Aosta can deceive, presenting you with a significant amount of industry as you enter. But it would be a mistake to write the city off. A closer look reveals a rich history, with monuments and remains dating back to at least Roman times. Stay and explore Aosta and you will be able to discover the Arco di Augusto; a grand arch, dating to the First Century, a Roman Gate, Roman Theatre and even the remains of a Roman Amphitheatre. Later buildings of note worth a visit, are the Collegiata dis Orso and the Cathedral. Looking at the city up close will reveal that the inscriptions on the buildings are almost all in French. This region held on to its French Provençal dialect for a long time.
On my visits to the city, I’ve wandered around savouring the feeling that only being in Italy can bring. I’ve wandered around taking in buildings, doing some window shopping interspersed with real shopping before stopping at a café to enjoy a Cioccolata caldo (Italian hot chocolate) and a Tiramisu. Here I’d sit and do some people watching.
Aosta occupies an important strategic position in the Aosta Valley, with three major Alpine crossing routes passing through the city. The oldest two being the where the roads Petit (Little) Saint Bernard Pass from France and the Grand Saint Bernard Pass from the Swiss Valais. Since the 1960’s the road from the Mont Blanc Tunnel also comes down to Aosta.
Roman bridge, Aosta
Lift to Pila
The valley in which Aosta is located is named after it, and so is the Region. The Aosta Valley has some highly rated ski resorts including Courmayeur and La Thuile. There is even a ski lift bottom station in Aosta where you can board one of the gondolas to be whisked up to the resort of Pila. If your aspirations are for a bigger resort then Cervina the resort on the Italian side of the Matterhorn is not too far away as well.
The nearest railway station is Aosta. Book a rail ticket there with RailEurope.
Flixbus also stop here on their Amsterdam to Milan route.
The Saint Bernard Pass is one of the main routes from Western Switzerland to Italy. The road to it starts at Martigny, travels through the Dranse River valley with its numerous vineyards and orchards growing apricots. Keeping to the main road instead of forking left for Verbier is a little traumatic for me, but to get to Italy I’ve no choice. The road goes up the right hand valley until we reach the terminus of the Saint Bernard Express train at Orsieres. It then climbs through tiny villages with half wooden buildings and window boxes with bright red flowers, past hydroelectric dams of azure glacier melt water until it enters an avalanche tunnel. Then after a couple of kilometres the road forks into the Saint Bernard Tunnel or right to the pass. After half a kilometre you could be on the on a pass in Welsh, Snowdonia. But the snowcapped mountains behind remind us that we are in the Alps as this is September. Another strong clue was ice in the shadows under the large rocks at 11 am.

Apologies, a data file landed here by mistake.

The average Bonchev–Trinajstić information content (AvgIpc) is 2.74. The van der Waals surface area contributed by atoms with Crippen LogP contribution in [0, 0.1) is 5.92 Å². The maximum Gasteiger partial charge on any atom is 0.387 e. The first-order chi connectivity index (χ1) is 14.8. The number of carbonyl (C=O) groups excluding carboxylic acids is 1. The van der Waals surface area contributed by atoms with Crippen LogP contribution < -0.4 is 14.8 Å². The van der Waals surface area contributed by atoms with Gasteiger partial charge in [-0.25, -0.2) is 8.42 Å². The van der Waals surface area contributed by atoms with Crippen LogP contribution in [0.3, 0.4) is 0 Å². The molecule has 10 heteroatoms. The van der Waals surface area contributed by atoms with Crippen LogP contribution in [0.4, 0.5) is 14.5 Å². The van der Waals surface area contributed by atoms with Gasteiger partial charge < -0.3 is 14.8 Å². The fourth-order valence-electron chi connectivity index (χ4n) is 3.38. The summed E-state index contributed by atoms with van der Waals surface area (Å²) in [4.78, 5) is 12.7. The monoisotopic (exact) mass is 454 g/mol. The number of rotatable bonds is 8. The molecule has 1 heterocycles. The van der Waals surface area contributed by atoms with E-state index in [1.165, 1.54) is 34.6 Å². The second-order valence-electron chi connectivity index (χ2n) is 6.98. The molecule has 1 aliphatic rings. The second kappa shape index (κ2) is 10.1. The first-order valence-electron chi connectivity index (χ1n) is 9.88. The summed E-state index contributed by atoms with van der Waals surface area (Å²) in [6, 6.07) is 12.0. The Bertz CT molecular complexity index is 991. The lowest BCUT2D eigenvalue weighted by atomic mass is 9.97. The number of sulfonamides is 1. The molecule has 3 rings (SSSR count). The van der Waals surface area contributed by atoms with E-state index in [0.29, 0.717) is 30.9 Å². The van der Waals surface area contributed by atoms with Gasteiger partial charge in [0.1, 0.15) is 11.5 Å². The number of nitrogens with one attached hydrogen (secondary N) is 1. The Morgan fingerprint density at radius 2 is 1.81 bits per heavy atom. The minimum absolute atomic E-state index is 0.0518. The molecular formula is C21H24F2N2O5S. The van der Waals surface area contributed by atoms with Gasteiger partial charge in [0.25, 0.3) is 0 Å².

Eventually the summit is reached at the Hospice. Here a sign informs all that the altitude is 2473 m or 8114 feet. There are also signs recording how Napoleon took an army of 46292 men in May 1800 on his way to attack the Austrians who were besieging French held Genoa. But over the millennia many armies have used the pass. It is believed that the pass has been an important crossing point since the Bronze Age. It is possible to make out the old Roman Road from the current road on the climb.
The hospice for travellers was set up by Saint Bernard of Menthon in 1049. The pass has carried his name since the 16 th century. St Bernard’s concern in the first instance was to make the pass safe from bandits for travellers. From this initial role they moved on to providing a rescue service. To this end the Saint Bernard dog was bred large enough to cross deep snow and locate missing persons. The story of them carrying brandy is a myth. Saint Bernard was made Patron Saint of the Alps in 1923 by Pope Pius XI.
A statue of Saint Bernard can be viewed below the summit of the pass on Italian territory. It is built on the site of old Roman ruins.
[googlemaps width=640 height=480]